For this post I am having a change of direction and featuring a poetry book as I have not done so for a quite a while (sadly remiss of me). The collection This is Not Your Final Form (edited by Richard O’Brien and Emma Wright) is comprised of entrants and winners from the Birmingham based 2017 Verve Festival Poetry Competition. This book isn’t a long term TBR item as it only took up residence on my bedside table a few months ago and I did start reading it straightaway. I was browsing on the Emma Press website and as a Brummagem lass now based in Dublin, this collection was too tempting to pass up, so dear reader, I bought a copy. The back-cover blurb says this is ‘a tough, unsentimental love letter to the Midlands metropolis, which finds beauty in concrete and unity in contradiction’. And there is certainly a lot of concrete in Birmingham to inspire conflicting emotions, especially as Birmingham never seems to achieve its ‘final form’. I suspect it never will.
Canals and stories
There are so many poems that I like in this anthology, that it is difficult to know what to feature in a short article such as this. I am simply going to pull out a few themes from the collection that particularly resonated with me, starting with that old saying about Birmingham having more canals than Venice. I think that one cropped up in three poems altogether. Here’s an extract from ‘Birmingham – some advice’ by Rob Walton which amused me, as it suggested that we should change the saying to better attract tourists to Birmingham:
Seems you have ‘more canals than Venice’,
but surely ‘more canals than roads’ would be more impressive.
And wetter. Which could lead to more souvenir towel sales.
I got soaked in Birmingham! How about you?
I like the sound of the idea, but would it work I wonder? Let’s have your tea towel designs on a postcard please! Kibriya Mehrban’s poem takes as its title ‘More Canals than Venice’ and links the man-made waterways of Birmingham with rivers, tears and the currents that brought her family to Birmingham from Kashmir:
We were washed into this world,
soaking it with our colour.
Some stood, splattered, scandalised,
while others called us sisters and brothers,
offered us cloud cover.
When my grandfather first saw a girl in a hijab
working at the local post office,
he cried this city a river.
Mehrban’s poem tells us her family’s story though different generations and experiences. How they found a home in Birmingham despite the hostility of some people. This collection serves to remind us that Birmingham has been the scene of many family stories, some sad, some happy, during its long history. Birmingham also played a crucial role in the story of the modern nation. Rishi Dastidar’s lines say it all:
The middle is where the future started –
our modern world was invented here.
Minds, steam, capital met in manner uncharted –
the middle is where the future started.
An unsolved mystery
Continuing with the theme of story, what place would be complete without at least one unsolved mystery? The one featured in this collection was somewhat macabre and has proved endlessly fascinating to later generations as this poem proves. ‘Who put Bella in the Wych Elm Tree?’ by Helen Rehman is about a 1940s murder that remains unsolved to this day. In 1943, four boys were poaching in Hagley Wood when they discovered a skeleton, later found to be that of a female, hidden within a tree trunk. To cut a long story short, there have been many theories and stories around the discovery. These were partly fuelled by the appearance of graffiti that gave a possible name to the dead woman. The poem title references one version of the provocative question, which appeared on locations around the Midlands after the remains were found.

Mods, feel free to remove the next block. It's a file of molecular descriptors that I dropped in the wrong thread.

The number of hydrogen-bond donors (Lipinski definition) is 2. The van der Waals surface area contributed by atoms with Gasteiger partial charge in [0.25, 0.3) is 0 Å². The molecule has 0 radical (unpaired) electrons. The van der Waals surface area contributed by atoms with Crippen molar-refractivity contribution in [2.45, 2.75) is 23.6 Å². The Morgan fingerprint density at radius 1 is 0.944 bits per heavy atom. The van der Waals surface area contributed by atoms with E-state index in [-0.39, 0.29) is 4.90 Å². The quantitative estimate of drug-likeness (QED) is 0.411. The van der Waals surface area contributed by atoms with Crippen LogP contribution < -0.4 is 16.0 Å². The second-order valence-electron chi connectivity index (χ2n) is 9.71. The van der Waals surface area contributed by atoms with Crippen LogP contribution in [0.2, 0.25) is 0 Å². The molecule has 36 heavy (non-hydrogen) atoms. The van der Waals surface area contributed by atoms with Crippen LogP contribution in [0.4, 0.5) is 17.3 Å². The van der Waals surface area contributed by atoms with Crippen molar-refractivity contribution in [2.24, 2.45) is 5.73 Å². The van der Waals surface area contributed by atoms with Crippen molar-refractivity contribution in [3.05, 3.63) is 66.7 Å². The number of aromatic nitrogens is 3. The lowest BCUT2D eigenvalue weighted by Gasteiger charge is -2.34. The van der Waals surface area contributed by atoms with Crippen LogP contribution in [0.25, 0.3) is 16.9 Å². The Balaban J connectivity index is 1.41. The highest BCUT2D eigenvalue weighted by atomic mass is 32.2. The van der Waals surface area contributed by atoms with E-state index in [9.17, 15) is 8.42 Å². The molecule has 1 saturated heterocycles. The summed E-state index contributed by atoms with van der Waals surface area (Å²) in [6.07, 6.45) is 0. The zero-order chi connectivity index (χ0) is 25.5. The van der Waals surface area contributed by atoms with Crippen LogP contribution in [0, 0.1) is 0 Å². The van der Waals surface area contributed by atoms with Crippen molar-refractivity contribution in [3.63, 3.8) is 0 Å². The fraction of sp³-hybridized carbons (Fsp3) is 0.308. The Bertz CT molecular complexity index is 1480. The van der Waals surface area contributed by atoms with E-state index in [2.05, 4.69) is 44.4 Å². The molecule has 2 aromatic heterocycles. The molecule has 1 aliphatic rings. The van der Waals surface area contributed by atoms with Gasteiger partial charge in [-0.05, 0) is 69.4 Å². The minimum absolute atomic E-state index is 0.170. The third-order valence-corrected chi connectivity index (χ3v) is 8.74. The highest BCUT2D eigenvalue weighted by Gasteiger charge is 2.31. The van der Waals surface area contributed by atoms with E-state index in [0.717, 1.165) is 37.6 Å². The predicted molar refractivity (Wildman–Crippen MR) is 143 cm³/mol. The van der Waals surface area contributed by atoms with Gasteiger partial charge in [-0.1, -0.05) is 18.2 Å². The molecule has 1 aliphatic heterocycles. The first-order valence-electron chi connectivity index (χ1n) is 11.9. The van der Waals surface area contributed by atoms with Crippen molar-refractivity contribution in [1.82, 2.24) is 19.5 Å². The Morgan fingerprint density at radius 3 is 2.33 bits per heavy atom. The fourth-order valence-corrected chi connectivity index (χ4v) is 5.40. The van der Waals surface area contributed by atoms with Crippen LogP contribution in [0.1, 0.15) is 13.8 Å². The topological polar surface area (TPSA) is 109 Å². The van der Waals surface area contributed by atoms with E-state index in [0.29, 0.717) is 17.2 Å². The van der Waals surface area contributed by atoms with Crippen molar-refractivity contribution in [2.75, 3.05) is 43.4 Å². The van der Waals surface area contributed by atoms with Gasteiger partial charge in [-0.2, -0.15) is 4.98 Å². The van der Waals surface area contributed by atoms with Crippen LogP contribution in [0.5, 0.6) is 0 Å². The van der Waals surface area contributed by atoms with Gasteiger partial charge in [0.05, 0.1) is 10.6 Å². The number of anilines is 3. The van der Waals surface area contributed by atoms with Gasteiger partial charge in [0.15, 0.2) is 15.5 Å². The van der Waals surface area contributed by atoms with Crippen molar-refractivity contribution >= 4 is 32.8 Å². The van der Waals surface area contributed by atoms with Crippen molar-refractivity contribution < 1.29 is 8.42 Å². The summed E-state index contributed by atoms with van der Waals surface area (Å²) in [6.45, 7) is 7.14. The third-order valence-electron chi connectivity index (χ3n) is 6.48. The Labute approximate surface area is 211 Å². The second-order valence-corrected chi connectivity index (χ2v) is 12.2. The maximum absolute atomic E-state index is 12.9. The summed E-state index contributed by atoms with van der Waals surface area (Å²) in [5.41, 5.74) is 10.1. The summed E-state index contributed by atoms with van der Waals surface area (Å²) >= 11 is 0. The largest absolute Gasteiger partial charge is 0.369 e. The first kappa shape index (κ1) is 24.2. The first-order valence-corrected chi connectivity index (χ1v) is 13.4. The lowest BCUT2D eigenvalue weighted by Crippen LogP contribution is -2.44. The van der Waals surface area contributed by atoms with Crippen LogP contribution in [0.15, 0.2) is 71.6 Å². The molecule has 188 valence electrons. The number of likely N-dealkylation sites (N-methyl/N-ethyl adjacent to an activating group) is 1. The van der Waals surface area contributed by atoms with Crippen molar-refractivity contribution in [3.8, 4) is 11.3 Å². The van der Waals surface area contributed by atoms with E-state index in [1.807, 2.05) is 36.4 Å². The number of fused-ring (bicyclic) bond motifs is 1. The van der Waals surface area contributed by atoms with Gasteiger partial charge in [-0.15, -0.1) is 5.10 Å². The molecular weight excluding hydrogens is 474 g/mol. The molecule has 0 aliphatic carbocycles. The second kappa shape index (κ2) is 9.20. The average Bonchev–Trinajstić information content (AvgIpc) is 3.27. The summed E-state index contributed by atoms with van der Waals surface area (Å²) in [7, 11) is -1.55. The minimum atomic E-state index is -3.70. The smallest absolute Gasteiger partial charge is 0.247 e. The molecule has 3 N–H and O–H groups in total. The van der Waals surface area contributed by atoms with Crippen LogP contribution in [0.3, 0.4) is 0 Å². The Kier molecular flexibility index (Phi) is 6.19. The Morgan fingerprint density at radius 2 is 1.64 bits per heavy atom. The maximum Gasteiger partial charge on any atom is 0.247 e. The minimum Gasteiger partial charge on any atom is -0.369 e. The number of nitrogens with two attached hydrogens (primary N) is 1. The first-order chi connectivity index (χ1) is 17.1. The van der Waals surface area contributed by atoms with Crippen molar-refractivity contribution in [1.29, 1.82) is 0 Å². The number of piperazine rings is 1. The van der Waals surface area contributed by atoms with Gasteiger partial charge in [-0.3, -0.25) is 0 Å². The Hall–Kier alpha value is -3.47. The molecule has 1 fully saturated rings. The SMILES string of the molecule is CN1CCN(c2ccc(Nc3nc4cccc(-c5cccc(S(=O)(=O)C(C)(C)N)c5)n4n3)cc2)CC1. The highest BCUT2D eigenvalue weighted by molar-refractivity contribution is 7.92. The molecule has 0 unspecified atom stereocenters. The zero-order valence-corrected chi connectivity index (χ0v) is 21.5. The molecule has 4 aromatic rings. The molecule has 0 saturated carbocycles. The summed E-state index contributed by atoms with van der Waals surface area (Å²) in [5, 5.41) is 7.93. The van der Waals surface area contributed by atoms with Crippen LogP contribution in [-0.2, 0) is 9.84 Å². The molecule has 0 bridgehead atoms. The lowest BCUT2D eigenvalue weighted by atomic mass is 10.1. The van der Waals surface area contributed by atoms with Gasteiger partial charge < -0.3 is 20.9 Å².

As the last verse tells it, time has moved on, the remains can no longer be located and the mystery endures:
The skeleton’s mislaid, the experts can’t agree,
the boys are grown and gone and lost to history;
she haunts the city’s dreams and grows a mystery.
I wonder who put Bella in the wych elm tree.
I move onto what is possibly my favourite poem in the book as it references some of the Brummie expressions that I grew up with and still fondly remember. The strange thing about local quirks of language is that you accept them while young and it never occurs to you to ask where/why/how these expressions came about. Here’s a snippet from ‘Never in a rain of pig’s pudding’ by Jill Munro:
You can take the girl out of Brummagem,
let her leave behind old Winson Street.
dress her in some bostin Southern glad rags,
marry her to a yampy Cockney with some ackers
But don’t throw this babby out with the bathwater,
for so long as it’s a bit black over Bill’s mother’s
you’ll never take the Brummagem out of the girl –
even way down south, she’ll always be Our Kid.
I like the last line, it reminds me of my uncle calling my dad ‘Our Kid’ even though dad was the eldest brother. If anyone wants an explanation of some of the terms in the verses quoted, there is a handy guide on the Birmingham Live website, giving you fifty Brummie and Black Country words and phrases to chew over. Not all the phrases given necessarily originated in or are exclusive to Brum as language travels as people move around the country.
I’m going to finish with my own contribution to the topic of language with one of my Paragraph Planet pieces from 2016, with some of my Brummagem memories.
I’ll just note that whereas Jill Munro’s poem has ‘faces as long as Livery Street’, I grew up with ‘arms as long as…’. Which just goes to show the adaptability of the local lingo.
That’s it for now and I hope it won’t be too long before I dig another poetry book out of the Landing Book Shelves!